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01 March 2024

UAE has largest rental market in Mena

Villas on Jumeirah Island. Nearly 45 per cent of UAE's housing units are rented. (EB FILE)

By Nadim Kawach

The UAE has the largest rental market in the Middle East and North Africa as nearly 45 per cent of its total housing units are rented, according to the International Monetary Fund (IMF),

The UAE has one of the most developed mortgage markets in the region, offering a range of products, financing units, tax benefits for ownership and fixed interest rates, the Washington-based IMF said in a working paper.

The paper divided the housing market in the world into three categories – home ownership, rental and social housing. Its figures showed about 65 per cent of the population, on average, lived in self-owned houses in the Organisation of Economic Co-operation and Development countries between 1995 and 2007. In Mena and Central Asia, this level varies from 38 per cent in Egypt to about 80 per cent in Syria and Tunisia, with nine nations having a share larger than 50 per cent and an average of 64 per cent.

"For the other two housing market categories – rental and social or subsidised housing – there is a relatively larger fraction of rentals in most countries. An outlier is the UAE, where the share of the rental market is as high as 45 per cent due to the large share of expatriate workers," said the IMF paper.

By mid-2009, the UAE's expatriate population stood at about 4.14 million, accounting for over 81 per cent of the total population of 5.06 million, according to the Ministry of Economy. Nationals estimated at about 923,000.

The UAE had barred foreigners from owning houses before it partly opened up the sector years ago. Dubai has spearheaded that drive, which resulted in an upsurge in the property sector in 2007 and 2008 before it started to slow down following the eruption of the global fiscal distress in September 2008.

"The UAE, Kuwait and Morocco have the most developed mortgage markets in the region," it said.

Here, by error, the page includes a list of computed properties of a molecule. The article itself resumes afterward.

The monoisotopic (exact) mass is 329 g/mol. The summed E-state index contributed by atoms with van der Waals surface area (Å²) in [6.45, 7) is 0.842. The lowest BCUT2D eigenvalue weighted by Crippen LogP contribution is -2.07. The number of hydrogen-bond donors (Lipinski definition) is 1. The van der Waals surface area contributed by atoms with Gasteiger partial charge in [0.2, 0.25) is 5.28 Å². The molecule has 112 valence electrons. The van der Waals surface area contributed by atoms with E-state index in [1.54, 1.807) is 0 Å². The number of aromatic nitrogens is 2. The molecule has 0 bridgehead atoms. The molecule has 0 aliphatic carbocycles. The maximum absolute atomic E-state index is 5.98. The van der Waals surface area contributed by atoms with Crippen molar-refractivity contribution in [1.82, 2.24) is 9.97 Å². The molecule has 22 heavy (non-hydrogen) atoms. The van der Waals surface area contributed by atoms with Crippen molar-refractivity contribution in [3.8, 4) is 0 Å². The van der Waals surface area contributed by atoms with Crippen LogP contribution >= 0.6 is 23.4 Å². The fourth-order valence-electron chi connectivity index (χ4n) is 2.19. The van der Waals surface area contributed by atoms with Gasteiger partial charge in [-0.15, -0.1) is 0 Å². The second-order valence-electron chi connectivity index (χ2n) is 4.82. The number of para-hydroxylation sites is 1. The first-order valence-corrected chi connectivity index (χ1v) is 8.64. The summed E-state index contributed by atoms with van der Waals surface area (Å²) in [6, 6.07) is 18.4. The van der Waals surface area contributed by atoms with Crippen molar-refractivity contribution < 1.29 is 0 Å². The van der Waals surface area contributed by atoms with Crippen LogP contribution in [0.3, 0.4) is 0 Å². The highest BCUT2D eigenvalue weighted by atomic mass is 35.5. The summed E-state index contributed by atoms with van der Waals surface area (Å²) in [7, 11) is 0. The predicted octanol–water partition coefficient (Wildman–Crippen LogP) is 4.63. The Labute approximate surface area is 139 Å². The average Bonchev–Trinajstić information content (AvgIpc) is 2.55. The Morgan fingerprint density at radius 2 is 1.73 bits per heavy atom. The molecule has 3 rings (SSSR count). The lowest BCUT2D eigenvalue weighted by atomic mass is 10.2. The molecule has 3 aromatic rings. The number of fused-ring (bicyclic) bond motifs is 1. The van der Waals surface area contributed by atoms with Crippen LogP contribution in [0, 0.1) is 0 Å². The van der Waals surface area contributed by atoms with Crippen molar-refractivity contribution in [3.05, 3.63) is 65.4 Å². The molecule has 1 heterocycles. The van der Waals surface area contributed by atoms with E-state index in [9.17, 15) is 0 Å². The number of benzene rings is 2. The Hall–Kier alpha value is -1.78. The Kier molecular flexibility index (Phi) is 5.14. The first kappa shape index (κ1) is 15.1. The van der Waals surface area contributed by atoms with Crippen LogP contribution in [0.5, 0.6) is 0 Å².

"They offer a wide range of primary mortgage products, such as penalty-free refinancing, tax benefits for ownership, second mortgages on favourable terms, clear underwriting requirement, a wide range of lenders, and fixed interest rate mortgage products. The second tier is Bahrain and Saudi, which is less developed in terms of having lower LTV ratios, less securitisation, and less flexibility in lending. Particular to Saudi is the dominance of Shariah compliant mortgage market instruments."

Real estate mortgage loans had dominated the UAE banks' credit operations in 2007 and most of 2008 before the crisis brought a turnaround in the booming construction sector in the UAE and other Gulf oil producers.

Figures by the Central Bank showed mortgage loans provided by the country's 24 national banks and 28 foreign units increased by only around Dh12bn in H1 2009 compared with Dh44bn in H1 2008. For the whole 2008, mortgage loans totalled nearly Dh69bn, the highest level of real estate credits extended by the UAE banks over the past two decades.

From about Dh125.8bn at the end of 2008, realty mortgage loans rose to only Dh137.2bn at end-June. They had jumped from about Dh56.4bn at end-2007, the Central Bank said in a report.

Estimates by the Ministry of Economy showed investments in realty and construction sectors in the UAE exceeded Dh140bn during 2004-2008. The gross fixed capital formation in the sector hit a record Dh47bn in 2008, a rise of nearly 42 per cent over the previous year.

The investment in realty and construction in 2008 surpassed capital pumped into the oil and gas sector and accounted for 23 per cent of the total gross fixed capital formation of Dh200.4bn in 2008.


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